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Changi Airport unit joins race to operate 2 Brazil airports

Winning bid for Rio de Janeiro airport's 25-year concession to be announced on Friday

[SINGAPORE] Changi Airports International (CAI) has teamed up with Brazil's Odebrecht group to bid for the rights to operate two airports in Brazil as the country prepares for the throngs of visitors arriving for the 2014 World Cup and Summer Olympics in 2016.

According to Reuters, five groups have submitted proposals for a 25-year concession to run Rio de Janeiro's Galeao airport, while three of them are also in the running to secure the 30-year rights to operate Confins Airport, which serves Belo Horizonte.

While CAI and Odebrecht have set their sights on both airports, Heathrow operator Ferrovial and Brazilian engineering company Queiroz Galvao are working together to bid for Galeao, as is the consortium made up of France's Aeroports de Paris, Amsterdam's Schiphol and Brazil's Carioca Engenharia. Another group which delivered a proposal is said to be infrastructure firm Invepar and Germany's Fraport, which operates Frankfurt Airport. The winning bid will be announced on Friday.

CAI, a wholly owned subsidiary of Changi Airport Group (CAG), confirmed that it has submitted a bid each for the two airports.

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The minimum bid for Galeao, the country's second busiest airport, has been set at 4.83 billion reais (S$2.62 billion) while that for Confins is 1.1 billion reais. However, the appointed operator will also be expected to pump in investments to the tune of 5.7 billion reais for Galeao and 3.5 billion reais for Confins over the course of the concession period in order to upgrade infrastructure and facilities.

For Galeao, this includes 26 loading bridges and a new parking facility, in addition to expansion of the airport apron, while Confins will require a second runway. The airports are run by state-linked airport management firm Infraero.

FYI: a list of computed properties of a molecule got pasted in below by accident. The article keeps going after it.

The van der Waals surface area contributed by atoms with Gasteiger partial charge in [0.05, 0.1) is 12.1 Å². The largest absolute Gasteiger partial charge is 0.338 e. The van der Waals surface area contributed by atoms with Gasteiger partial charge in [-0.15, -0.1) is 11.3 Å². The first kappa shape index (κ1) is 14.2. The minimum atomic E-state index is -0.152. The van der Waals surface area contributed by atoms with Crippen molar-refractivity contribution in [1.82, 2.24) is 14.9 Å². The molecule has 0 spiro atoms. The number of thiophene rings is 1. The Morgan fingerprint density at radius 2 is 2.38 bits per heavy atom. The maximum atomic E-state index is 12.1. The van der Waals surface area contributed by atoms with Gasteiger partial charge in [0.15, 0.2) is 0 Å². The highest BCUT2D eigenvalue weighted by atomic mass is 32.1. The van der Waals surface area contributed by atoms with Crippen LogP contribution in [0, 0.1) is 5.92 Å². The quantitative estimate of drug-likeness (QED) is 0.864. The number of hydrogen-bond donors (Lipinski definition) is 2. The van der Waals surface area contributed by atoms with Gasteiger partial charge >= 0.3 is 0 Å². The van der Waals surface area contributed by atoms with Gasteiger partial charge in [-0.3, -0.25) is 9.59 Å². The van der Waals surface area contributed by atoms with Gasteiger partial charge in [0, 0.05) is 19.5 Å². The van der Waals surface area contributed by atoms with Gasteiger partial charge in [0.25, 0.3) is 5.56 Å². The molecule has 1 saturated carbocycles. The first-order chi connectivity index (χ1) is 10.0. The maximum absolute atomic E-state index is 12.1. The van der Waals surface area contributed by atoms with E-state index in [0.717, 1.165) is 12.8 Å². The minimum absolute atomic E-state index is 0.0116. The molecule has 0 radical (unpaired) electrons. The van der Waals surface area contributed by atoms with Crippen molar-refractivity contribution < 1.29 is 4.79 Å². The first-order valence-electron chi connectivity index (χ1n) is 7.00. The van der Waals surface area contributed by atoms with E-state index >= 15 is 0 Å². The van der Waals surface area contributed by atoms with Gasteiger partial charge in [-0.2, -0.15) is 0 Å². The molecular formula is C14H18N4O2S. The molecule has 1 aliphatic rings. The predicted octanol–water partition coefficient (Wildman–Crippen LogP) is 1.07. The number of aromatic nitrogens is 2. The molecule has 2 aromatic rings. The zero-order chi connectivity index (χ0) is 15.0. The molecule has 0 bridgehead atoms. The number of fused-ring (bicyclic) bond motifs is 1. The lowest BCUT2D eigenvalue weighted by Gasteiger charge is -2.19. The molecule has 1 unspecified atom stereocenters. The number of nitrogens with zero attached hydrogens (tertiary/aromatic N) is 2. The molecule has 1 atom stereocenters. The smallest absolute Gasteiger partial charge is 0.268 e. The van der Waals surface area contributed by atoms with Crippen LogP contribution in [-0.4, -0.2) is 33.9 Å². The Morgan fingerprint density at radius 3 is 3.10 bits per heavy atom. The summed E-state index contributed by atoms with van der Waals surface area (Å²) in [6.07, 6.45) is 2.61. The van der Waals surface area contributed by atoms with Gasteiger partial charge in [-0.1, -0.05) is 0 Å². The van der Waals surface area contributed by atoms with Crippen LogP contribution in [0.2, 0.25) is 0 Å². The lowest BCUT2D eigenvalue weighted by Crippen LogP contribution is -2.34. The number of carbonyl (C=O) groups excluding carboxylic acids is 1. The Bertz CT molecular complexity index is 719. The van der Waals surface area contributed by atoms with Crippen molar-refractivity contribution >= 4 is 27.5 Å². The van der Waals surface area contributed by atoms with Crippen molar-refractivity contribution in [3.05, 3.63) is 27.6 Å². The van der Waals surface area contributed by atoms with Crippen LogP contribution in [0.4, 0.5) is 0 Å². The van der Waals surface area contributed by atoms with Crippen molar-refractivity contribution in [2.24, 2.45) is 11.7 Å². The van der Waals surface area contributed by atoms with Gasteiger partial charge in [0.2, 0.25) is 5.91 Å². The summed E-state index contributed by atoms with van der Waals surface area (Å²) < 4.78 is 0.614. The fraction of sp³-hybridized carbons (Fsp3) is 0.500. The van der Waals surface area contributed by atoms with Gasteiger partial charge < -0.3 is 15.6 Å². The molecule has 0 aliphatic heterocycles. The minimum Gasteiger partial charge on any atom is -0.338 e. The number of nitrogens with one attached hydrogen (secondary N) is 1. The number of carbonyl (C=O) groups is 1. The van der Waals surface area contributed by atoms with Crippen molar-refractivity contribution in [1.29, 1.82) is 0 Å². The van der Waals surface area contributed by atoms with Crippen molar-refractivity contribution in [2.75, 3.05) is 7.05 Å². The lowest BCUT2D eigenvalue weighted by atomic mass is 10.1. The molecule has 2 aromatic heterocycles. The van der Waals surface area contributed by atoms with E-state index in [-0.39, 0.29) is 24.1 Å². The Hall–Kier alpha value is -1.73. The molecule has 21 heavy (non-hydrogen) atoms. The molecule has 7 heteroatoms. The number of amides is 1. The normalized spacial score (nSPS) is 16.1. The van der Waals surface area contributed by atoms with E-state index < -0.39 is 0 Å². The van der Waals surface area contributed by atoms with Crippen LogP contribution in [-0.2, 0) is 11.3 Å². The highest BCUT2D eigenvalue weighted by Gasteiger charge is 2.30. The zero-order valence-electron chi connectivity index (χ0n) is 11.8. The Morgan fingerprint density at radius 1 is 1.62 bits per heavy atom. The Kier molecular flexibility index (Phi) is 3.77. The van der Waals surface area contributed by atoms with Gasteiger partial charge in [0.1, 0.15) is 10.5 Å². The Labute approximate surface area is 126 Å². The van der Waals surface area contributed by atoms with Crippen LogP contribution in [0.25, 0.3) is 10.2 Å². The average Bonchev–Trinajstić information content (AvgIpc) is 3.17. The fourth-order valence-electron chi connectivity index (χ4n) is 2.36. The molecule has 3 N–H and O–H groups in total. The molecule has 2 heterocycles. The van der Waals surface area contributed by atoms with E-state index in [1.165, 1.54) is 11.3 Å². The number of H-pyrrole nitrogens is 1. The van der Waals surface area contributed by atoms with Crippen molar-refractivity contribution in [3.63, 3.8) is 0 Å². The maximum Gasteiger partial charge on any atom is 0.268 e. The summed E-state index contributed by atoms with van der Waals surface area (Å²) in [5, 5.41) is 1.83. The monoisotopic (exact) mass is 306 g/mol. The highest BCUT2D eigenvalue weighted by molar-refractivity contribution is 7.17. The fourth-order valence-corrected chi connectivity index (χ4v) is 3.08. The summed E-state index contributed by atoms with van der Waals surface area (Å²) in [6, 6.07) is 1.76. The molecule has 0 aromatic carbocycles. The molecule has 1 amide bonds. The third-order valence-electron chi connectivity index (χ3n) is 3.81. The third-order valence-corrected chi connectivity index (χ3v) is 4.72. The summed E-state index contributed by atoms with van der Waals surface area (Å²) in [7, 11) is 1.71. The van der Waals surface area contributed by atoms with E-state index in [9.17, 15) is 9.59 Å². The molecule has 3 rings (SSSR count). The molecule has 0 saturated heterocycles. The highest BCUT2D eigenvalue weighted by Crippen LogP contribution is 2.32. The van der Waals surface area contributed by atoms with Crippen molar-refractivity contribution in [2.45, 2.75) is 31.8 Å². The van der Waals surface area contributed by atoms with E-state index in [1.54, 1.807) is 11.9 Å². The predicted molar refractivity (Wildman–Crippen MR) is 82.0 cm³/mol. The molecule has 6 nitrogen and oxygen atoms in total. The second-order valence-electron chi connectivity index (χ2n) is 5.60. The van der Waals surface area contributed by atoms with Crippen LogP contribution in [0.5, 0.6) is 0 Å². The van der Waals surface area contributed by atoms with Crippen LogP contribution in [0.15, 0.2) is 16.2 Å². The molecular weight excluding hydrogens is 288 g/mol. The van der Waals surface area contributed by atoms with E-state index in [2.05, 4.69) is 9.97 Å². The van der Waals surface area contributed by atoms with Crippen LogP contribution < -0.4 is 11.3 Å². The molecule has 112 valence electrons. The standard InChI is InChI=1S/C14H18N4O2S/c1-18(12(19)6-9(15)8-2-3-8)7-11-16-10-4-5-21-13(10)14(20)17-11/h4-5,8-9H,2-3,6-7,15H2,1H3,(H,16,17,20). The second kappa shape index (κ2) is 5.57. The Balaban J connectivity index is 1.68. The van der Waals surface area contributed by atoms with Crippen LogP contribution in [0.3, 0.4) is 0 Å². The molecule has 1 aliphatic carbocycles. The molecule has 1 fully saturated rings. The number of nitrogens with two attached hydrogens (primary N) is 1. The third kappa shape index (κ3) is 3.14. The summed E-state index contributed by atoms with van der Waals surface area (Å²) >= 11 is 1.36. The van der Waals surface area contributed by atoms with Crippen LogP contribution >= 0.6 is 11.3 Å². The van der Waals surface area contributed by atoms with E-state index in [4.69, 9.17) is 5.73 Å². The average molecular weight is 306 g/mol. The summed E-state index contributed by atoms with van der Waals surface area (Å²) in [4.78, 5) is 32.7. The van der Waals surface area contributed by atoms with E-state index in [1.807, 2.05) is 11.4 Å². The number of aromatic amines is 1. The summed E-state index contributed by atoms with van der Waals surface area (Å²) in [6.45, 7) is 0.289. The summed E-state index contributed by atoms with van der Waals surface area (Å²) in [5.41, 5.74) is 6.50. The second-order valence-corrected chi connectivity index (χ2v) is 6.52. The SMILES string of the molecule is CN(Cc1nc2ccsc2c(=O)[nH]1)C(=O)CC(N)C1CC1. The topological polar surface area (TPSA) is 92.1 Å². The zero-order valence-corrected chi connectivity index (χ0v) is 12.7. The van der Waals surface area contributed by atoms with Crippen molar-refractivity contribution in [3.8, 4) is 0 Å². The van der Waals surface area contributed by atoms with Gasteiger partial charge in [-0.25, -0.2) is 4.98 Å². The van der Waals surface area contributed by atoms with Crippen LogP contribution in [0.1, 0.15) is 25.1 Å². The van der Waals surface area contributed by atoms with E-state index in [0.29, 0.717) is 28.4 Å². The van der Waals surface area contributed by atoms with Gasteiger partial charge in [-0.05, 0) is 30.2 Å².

Brazil has been privatising some of its airports in a bid to revamp its existing and ageing infrastructure, which have failed to keep up with the pace of growth.

"For the great challenge of renovating and modernising infrastructure in the country, there is the new possibility that with international operators - operators with great experience - we can encourage a cultural change in our airports," Brazilian Civil Aviation Secretary Moreira Franco was quoted by Bloomberg as saying.

Brazil's domestic and international passenger growth slowed in 2012 as weaker GDP growth had a knock-on effect on travel demand, forcing the nation's carriers to scale back capacity and shelve expansion. This comes on the heels of sharp double-digit growth in 2010 and 2011. However, despite the ongoing challenges in the short term, the "outlook over the medium to long-term remains bright", noted CAPA, or the Centre for Aviation, in a report earlier this year.

Galeao, which handled about 17.5 million passengers in 2012, is expected to see this rise to 60 million per year by 2038 when the 25-year contract ends, while Confins' 10.4 million passengers is set to increase to 43 million passengers per year by 2043.

Last year, Brazilian national civil aviation agency Anac sold the rights to three other airports - including Sao Paulo International which drew a bid from CAI and its partner Odebrecht.

CAI, which provides management and consultancy services, has a track record that spans over 40 airports in more than 20 countries.